The present invention makes possible a substantial weight savings because the actuator can be made much smaller than comparable actuators in the prior art. Since no static friction forces (other than the negligible rolling resistance of the bearings) and the mirror shuttle return spring force need to be overcome to release the retained pin, the actuator only needs to develop a relatively small tension force T. The relative difference in force magnitude is approximately two orders of magnitude. Accordingly, since it develops a small force, the actuator can be made physically smaller, and thus, lighter than in prior art pin pullers.

The release device as described herein generates shock waves that are greatly reduced compared with prior art devices. Generation of shock waves is reduced primarily because the release is done gradually. There are two features of the release device that make the release gradual.

One is the fact that the actuator 200 moves slowly as a result of the fact that heat is applied to the internal medium to allow movement of the piston.

The other feature that contributes to the gradual nature of the release action of the release device is the mechanical interaction between the pawl 12 and the bearing 161 with the cavity 141. As the bearing 161 begins to enter the cavity 141, the initial phase of the rotation of the pawl 12 is slow while the extreme tip of the pawl 12 follows the receding curve of the periphery of the cavity 141. By the time bearing has receded all the way into cavity 141, the tension in the pin 40 will already have been gradually released by the rotation of the pawl.

In addition to the redundancy of having two actuators (the bi-lateral symmetry feature), reliability is further enhanced by the use of plural heaters for each of the actuators. In the event that one of the heaters fails, the heat provided by the remaining heater will be sufficient to melt the metal alloy or paraffin, albeit more slowly than if both were operational.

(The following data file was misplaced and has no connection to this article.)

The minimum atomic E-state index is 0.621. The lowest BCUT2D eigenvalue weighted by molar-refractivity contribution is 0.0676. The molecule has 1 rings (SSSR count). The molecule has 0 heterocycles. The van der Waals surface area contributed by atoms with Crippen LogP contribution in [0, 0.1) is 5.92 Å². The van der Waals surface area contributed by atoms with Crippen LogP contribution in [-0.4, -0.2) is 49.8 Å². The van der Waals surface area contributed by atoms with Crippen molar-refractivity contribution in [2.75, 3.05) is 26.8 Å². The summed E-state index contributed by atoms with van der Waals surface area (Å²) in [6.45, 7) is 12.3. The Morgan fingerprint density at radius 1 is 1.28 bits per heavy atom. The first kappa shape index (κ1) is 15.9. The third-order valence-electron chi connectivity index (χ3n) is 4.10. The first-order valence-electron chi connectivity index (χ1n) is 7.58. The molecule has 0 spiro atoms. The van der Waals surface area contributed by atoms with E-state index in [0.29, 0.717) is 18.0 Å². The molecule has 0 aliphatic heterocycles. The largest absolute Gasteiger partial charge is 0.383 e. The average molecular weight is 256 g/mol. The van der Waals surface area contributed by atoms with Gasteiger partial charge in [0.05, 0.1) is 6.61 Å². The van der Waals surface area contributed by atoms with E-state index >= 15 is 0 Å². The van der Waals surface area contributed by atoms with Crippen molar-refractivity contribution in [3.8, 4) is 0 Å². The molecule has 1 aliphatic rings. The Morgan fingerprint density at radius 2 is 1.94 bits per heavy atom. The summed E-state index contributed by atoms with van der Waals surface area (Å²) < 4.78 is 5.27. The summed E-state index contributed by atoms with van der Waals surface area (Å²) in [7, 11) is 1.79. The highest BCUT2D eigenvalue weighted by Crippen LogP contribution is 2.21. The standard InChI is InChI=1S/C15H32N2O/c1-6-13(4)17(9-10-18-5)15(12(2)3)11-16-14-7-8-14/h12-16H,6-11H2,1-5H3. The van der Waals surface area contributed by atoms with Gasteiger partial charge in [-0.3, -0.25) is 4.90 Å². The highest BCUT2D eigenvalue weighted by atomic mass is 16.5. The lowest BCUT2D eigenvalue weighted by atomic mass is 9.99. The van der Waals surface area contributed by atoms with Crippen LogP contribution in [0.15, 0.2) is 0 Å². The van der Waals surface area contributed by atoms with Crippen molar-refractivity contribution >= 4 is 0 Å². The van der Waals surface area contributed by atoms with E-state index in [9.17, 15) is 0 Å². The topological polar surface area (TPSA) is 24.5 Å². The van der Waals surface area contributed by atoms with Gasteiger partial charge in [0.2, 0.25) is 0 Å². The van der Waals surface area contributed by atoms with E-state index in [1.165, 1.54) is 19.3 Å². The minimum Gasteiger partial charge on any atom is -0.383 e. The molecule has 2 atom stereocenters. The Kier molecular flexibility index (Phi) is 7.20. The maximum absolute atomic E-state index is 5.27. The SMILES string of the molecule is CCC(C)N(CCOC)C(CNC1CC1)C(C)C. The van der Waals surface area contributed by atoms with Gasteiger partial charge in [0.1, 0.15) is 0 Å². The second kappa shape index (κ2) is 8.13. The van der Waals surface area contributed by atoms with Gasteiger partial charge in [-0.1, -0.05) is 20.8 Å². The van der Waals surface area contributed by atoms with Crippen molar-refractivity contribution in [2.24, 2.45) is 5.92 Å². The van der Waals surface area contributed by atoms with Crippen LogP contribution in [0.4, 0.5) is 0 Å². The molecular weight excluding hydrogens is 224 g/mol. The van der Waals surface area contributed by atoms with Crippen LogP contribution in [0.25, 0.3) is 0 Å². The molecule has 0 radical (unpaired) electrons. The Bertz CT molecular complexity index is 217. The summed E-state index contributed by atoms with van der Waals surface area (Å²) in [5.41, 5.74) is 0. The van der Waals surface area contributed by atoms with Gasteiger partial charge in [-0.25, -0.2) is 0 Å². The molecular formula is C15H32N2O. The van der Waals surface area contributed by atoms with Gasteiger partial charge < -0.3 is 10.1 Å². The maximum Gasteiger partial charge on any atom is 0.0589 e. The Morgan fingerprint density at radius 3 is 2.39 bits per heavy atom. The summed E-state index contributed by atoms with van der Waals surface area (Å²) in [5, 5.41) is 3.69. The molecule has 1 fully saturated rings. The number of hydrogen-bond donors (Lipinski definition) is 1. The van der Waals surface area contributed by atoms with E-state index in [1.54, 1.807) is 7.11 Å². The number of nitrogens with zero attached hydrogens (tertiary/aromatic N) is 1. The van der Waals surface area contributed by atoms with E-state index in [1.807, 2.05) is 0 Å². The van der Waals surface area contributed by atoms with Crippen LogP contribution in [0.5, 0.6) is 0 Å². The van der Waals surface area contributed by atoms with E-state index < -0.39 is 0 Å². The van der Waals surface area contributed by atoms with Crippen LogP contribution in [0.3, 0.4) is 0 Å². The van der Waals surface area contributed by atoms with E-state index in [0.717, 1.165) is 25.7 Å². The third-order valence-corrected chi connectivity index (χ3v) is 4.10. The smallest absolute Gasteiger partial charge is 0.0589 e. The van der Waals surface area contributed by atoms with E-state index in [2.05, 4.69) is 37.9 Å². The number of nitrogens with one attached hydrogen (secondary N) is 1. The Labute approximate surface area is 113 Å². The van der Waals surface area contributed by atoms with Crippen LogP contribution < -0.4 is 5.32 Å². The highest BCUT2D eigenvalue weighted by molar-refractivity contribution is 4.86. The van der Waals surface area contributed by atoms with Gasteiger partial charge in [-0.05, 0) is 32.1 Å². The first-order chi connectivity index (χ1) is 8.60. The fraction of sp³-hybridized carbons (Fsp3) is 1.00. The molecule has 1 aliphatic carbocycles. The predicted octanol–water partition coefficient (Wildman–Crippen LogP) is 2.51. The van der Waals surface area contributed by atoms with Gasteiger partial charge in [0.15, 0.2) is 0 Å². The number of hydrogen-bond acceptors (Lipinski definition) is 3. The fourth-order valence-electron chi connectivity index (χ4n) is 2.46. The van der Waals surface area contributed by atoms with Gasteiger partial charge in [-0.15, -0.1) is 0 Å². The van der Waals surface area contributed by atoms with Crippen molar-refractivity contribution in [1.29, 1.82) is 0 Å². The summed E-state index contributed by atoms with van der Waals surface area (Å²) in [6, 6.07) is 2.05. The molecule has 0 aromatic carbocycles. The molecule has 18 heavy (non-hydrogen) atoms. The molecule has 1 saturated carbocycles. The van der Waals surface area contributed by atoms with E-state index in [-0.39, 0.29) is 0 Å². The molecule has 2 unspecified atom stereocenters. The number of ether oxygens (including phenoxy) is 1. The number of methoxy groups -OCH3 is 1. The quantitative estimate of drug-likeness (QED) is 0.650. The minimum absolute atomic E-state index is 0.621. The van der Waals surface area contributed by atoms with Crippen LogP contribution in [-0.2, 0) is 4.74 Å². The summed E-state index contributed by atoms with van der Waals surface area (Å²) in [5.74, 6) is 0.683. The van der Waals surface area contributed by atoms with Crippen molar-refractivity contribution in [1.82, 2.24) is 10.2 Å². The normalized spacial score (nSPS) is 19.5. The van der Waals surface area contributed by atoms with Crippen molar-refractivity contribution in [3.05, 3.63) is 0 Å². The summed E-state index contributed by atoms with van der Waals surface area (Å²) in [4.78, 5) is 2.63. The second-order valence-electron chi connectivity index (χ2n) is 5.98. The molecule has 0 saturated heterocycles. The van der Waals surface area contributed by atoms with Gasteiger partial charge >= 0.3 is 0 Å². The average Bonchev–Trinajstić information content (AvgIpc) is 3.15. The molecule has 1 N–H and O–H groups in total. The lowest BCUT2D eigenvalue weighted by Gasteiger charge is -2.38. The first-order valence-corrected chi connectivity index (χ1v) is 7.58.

The heaters are preferably thin, flexible Kapton resistance heaters. The heaters need not necessarily be Kapton heaters. Other types of resistance heaters are appropriate for use in the present invention. Generally, any compact, reliable heat sources are appropriate.

The present invention is not limited to space applications and is useful in any context where a tension force is to held reliably and then released reliably at a selected time.

The present invention is described above in terms of a preferred embodiment. However, it will be appreciated by persons of skill in the art that various modifications and improvements may be made to the described embodiment without departing from the scope of the invention as disclosed. The invention is limited only by the appended claims.

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Referenced by
Citing PatentFiling datePublication dateApplicantTitle
US6637702 *Apr 24, 2002Oct 28, 2003Lockheed Martin CorporationNested beam deployable solar array
US6939073 *Aug 26, 2003Sep 6, 2005The United States Of America As Represented By The Administrator Of The National Aeronautics And Space AdministrationReleasable locking mechanisms
US8516939 *Feb 1, 2012Aug 27, 2013Lockheed Martin CorporationElectromagnetic restraint release device, system and method
US20100018180 *Jul 23, 2008Jan 28, 2010General Electric CompanyApparatus and method for cooling turbomachine exhaust gas
CN103587722A *Oct 23, 2013Feb 19, 2014浙江大学Tied rope contracting and releasing device with controllable tension and controllable contracting and releasing length
CN103587722B *Oct 23, 2013Jul 8, 2015浙江大学Tied rope contracting and releasing device with controllable tension and controllable contracting and releasing length
WO2006066296A1 *Dec 20, 2005Jun 29, 2006Magna Steyr Fahrzeugtechnik Ag & Co KgRetainer bracket for the arm of an extending jib of a space vehicle
Classifications
U.S. Classification244/172.9, 294/82.26
International ClassificationB64G1/64, B64G1/22, F16B21/16, B64G1/44
Cooperative ClassificationB64G1/645, F16B21/16, B64G1/222, B64G1/443
European ClassificationB64G1/22D, B64G1/44A
Legal Events
DateCodeEventDescription
Dec 13, 1999ASAssignment
Owner name: SWALES AEROSPACE, MARYLAND
Free format text: ASSIGNMENT OF ASSIGNORS INTEREST;ASSIGNORS:HERSH, MICHAEL J.;DEVINE, EDWARD J.;REEL/FRAME:010457/0731
Effective date: 19991208
Dec 30, 2003ASAssignment
Owner name: SWALES & ASSOCIATES, INC., MARYLAND
Free format text: ASSIGNMENT OF ASSIGNORS INTEREST;ASSIGNORS:SWALES AEROSPACE;HERSH, MICHAEL J.;DEVINE, EDWARD J.;REEL/FRAME:014845/0473;SIGNING DATES FROM 20031106 TO 20031209
May 6, 2005FPAYFee payment
Year of fee payment: 4
Mar 31, 2008ASAssignment
Owner name: ALLIANT TECHSYSTEMS INC., MINNESOTA